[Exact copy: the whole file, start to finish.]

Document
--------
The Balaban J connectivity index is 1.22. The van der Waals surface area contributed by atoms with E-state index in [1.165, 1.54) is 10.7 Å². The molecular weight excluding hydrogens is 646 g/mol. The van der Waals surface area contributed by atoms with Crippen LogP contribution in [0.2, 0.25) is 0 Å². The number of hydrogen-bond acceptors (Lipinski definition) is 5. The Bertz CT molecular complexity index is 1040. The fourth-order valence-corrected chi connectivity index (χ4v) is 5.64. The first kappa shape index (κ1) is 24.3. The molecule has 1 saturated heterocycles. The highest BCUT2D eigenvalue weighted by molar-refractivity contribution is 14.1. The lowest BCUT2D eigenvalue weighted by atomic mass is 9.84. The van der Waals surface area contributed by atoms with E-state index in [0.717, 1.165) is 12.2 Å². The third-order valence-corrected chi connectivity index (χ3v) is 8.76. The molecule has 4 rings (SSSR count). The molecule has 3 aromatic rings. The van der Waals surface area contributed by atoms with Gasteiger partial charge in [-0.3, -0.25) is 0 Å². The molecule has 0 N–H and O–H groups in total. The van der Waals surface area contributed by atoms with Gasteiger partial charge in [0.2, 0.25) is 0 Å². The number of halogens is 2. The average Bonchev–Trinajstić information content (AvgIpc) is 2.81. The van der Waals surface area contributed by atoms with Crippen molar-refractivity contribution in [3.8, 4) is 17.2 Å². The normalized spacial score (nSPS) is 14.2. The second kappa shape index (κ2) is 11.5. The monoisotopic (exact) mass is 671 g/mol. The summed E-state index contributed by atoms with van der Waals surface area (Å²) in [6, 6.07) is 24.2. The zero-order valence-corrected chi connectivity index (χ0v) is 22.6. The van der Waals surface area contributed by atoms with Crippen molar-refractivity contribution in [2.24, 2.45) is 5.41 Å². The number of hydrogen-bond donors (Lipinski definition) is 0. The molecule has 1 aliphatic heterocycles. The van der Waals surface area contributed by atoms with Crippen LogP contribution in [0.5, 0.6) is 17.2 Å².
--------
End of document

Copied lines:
The Balaban J connectivity index is 1.22. The van der Waals surface area contributed by atoms with E-state index in [1.165, 1.54) is 10.7 Å². The molecular weight excluding hydrogens is 646 g/mol. The van der Waals surface area contributed by atoms with Crippen LogP contribution in [0.2, 0.25) is 0 Å². The number of hydrogen-bond acceptors (Lipinski definition) is 5. The Bertz CT molecular complexity index is 1040. The fourth-order valence-corrected chi connectivity index (χ4v) is 5.64. The first kappa shape index (κ1) is 24.3. The molecule has 1 saturated heterocycles. The highest BCUT2D eigenvalue weighted by molar-refractivity contribution is 14.1. The lowest BCUT2D eigenvalue weighted by atomic mass is 9.84. The van der Waals surface area contributed by atoms with E-state index in [0.717, 1.165) is 12.2 Å². The third-order valence-corrected chi connectivity index (χ3v) is 8.76. The molecule has 4 rings (SSSR count). The molecule has 3 aromatic rings. The van der Waals surface area contributed by atoms with Gasteiger partial charge in [-0.3, -0.25) is 0 Å². The molecule has 0 N–H and O–H groups in total. The van der Waals surface area contributed by atoms with Gasteiger partial charge in [0.2, 0.25) is 0 Å². The number of halogens is 2. The average Bonchev–Trinajstić information content (AvgIpc) is 2.81. The van der Waals surface area contributed by atoms with Crippen molar-refractivity contribution in [3.8, 4) is 17.2 Å². The normalized spacial score (nSPS) is 14.2. The second kappa shape index (κ2) is 11.5. The monoisotopic (exact) mass is 671 g/mol. The summed E-state index contributed by atoms with van der Waals surface area (Å²) in [6, 6.07) is 24.2. The zero-order valence-corrected chi connectivity index (χ0v) is 22.6. The van der Waals surface area contributed by atoms with Crippen molar-refractivity contribution in [2.24, 2.45) is 5.41 Å². The number of hydrogen-bond donors (Lipinski definition) is 0. The molecule has 1 aliphatic heterocycles. The van der Waals surface area contributed by atoms with Crippen LogP contribution in [0.5, 0.6) is 17.2 Å².